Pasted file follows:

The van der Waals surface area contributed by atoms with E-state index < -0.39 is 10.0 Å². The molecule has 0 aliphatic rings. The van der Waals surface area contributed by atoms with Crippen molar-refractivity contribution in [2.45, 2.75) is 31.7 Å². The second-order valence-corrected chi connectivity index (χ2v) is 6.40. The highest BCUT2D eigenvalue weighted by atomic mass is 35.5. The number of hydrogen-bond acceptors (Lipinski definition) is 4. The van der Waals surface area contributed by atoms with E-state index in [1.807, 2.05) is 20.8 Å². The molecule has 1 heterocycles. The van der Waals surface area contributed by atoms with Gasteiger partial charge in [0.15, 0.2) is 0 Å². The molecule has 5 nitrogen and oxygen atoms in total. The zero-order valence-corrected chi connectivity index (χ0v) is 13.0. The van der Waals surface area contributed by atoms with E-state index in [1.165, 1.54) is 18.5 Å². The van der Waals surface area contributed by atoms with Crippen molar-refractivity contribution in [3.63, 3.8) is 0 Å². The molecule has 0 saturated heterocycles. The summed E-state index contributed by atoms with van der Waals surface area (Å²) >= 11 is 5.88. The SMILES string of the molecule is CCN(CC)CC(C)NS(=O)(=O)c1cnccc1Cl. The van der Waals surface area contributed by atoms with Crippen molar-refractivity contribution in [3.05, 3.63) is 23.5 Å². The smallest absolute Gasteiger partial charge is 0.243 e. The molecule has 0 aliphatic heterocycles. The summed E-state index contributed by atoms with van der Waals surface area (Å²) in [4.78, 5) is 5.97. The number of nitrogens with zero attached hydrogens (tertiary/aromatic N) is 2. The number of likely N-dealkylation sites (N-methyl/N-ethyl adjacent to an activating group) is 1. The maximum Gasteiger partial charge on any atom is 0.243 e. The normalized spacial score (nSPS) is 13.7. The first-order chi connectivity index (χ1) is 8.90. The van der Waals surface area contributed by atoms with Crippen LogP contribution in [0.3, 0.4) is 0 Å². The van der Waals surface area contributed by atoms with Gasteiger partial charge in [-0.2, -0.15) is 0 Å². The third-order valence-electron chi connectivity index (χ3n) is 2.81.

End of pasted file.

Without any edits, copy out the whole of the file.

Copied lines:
The van der Waals surface area contributed by atoms with E-state index < -0.39 is 10.0 Å². The molecule has 0 aliphatic rings. The van der Waals surface area contributed by atoms with Crippen molar-refractivity contribution in [2.45, 2.75) is 31.7 Å². The second-order valence-corrected chi connectivity index (χ2v) is 6.40. The highest BCUT2D eigenvalue weighted by atomic mass is 35.5. The number of hydrogen-bond acceptors (Lipinski definition) is 4. The van der Waals surface area contributed by atoms with E-state index in [1.807, 2.05) is 20.8 Å². The molecule has 1 heterocycles. The van der Waals surface area contributed by atoms with Gasteiger partial charge in [0.15, 0.2) is 0 Å². The molecule has 5 nitrogen and oxygen atoms in total. The zero-order valence-corrected chi connectivity index (χ0v) is 13.0. The van der Waals surface area contributed by atoms with E-state index in [1.165, 1.54) is 18.5 Å². The van der Waals surface area contributed by atoms with Crippen molar-refractivity contribution in [3.63, 3.8) is 0 Å². The molecule has 0 saturated heterocycles. The summed E-state index contributed by atoms with van der Waals surface area (Å²) >= 11 is 5.88. The SMILES string of the molecule is CCN(CC)CC(C)NS(=O)(=O)c1cnccc1Cl. The van der Waals surface area contributed by atoms with Crippen molar-refractivity contribution in [3.05, 3.63) is 23.5 Å². The smallest absolute Gasteiger partial charge is 0.243 e. The molecule has 0 aliphatic heterocycles. The summed E-state index contributed by atoms with van der Waals surface area (Å²) in [4.78, 5) is 5.97. The number of nitrogens with zero attached hydrogens (tertiary/aromatic N) is 2. The number of likely N-dealkylation sites (N-methyl/N-ethyl adjacent to an activating group) is 1. The maximum Gasteiger partial charge on any atom is 0.243 e. The normalized spacial score (nSPS) is 13.7. The first-order chi connectivity index (χ1) is 8.90. The van der Waals surface area contributed by atoms with Crippen LogP contribution in [0.3, 0.4) is 0 Å². The van der Waals surface area contributed by atoms with Gasteiger partial charge in [-0.2, -0.15) is 0 Å². The third-order valence-electron chi connectivity index (χ3n) is 2.81.